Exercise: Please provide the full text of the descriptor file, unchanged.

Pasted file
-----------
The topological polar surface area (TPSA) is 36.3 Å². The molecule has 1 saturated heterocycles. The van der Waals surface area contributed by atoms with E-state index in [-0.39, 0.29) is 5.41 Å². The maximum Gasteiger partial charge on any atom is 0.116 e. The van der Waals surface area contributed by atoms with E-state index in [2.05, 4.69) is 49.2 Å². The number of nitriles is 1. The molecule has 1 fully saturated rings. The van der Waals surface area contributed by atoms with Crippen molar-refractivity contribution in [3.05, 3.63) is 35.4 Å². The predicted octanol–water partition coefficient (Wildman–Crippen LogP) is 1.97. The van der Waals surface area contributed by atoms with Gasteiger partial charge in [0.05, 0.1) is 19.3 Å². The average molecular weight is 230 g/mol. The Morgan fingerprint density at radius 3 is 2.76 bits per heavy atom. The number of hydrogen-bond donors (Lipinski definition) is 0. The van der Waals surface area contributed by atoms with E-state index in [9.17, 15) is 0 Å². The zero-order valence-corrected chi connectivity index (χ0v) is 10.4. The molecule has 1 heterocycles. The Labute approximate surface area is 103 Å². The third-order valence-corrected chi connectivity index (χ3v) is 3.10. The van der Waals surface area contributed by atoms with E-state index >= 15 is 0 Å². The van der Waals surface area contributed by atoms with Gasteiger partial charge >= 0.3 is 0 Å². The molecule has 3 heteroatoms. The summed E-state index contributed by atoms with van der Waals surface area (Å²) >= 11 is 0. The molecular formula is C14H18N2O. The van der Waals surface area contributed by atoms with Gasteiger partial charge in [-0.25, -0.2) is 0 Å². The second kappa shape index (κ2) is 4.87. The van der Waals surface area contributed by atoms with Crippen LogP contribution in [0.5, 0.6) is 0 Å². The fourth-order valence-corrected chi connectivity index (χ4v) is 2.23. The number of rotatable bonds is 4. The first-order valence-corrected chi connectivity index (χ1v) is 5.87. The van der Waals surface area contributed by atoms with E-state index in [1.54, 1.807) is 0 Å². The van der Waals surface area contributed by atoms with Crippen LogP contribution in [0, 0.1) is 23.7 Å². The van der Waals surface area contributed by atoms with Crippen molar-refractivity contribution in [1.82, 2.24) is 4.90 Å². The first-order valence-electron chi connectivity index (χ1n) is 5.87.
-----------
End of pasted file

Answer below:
The topological polar surface area (TPSA) is 36.3 Å². The molecule has 1 saturated heterocycles. The van der Waals surface area contributed by atoms with E-state index in [-0.39, 0.29) is 5.41 Å². The maximum Gasteiger partial charge on any atom is 0.116 e. The van der Waals surface area contributed by atoms with E-state index in [2.05, 4.69) is 49.2 Å². The number of nitriles is 1. The molecule has 1 fully saturated rings. The van der Waals surface area contributed by atoms with Crippen molar-refractivity contribution in [3.05, 3.63) is 35.4 Å². The predicted octanol–water partition coefficient (Wildman–Crippen LogP) is 1.97. The van der Waals surface area contributed by atoms with Gasteiger partial charge in [0.05, 0.1) is 19.3 Å². The average molecular weight is 230 g/mol. The Morgan fingerprint density at radius 3 is 2.76 bits per heavy atom. The number of hydrogen-bond donors (Lipinski definition) is 0. The van der Waals surface area contributed by atoms with E-state index in [9.17, 15) is 0 Å². The zero-order valence-corrected chi connectivity index (χ0v) is 10.4. The molecule has 1 heterocycles. The Labute approximate surface area is 103 Å². The third-order valence-corrected chi connectivity index (χ3v) is 3.10. The van der Waals surface area contributed by atoms with E-state index >= 15 is 0 Å². The van der Waals surface area contributed by atoms with Gasteiger partial charge >= 0.3 is 0 Å². The molecule has 3 heteroatoms. The summed E-state index contributed by atoms with van der Waals surface area (Å²) >= 11 is 0. The molecular formula is C14H18N2O. The van der Waals surface area contributed by atoms with Gasteiger partial charge in [-0.25, -0.2) is 0 Å². The second kappa shape index (κ2) is 4.87. The van der Waals surface area contributed by atoms with Crippen LogP contribution in [0.5, 0.6) is 0 Å². The fourth-order valence-corrected chi connectivity index (χ4v) is 2.23. The number of rotatable bonds is 4. The first-order valence-corrected chi connectivity index (χ1v) is 5.87. The van der Waals surface area contributed by atoms with E-state index in [1.54, 1.807) is 0 Å². The van der Waals surface area contributed by atoms with Crippen LogP contribution in [0, 0.1) is 23.7 Å². The van der Waals surface area contributed by atoms with Crippen molar-refractivity contribution in [1.82, 2.24) is 4.90 Å². The first-order valence-electron chi connectivity index (χ1n) is 5.87.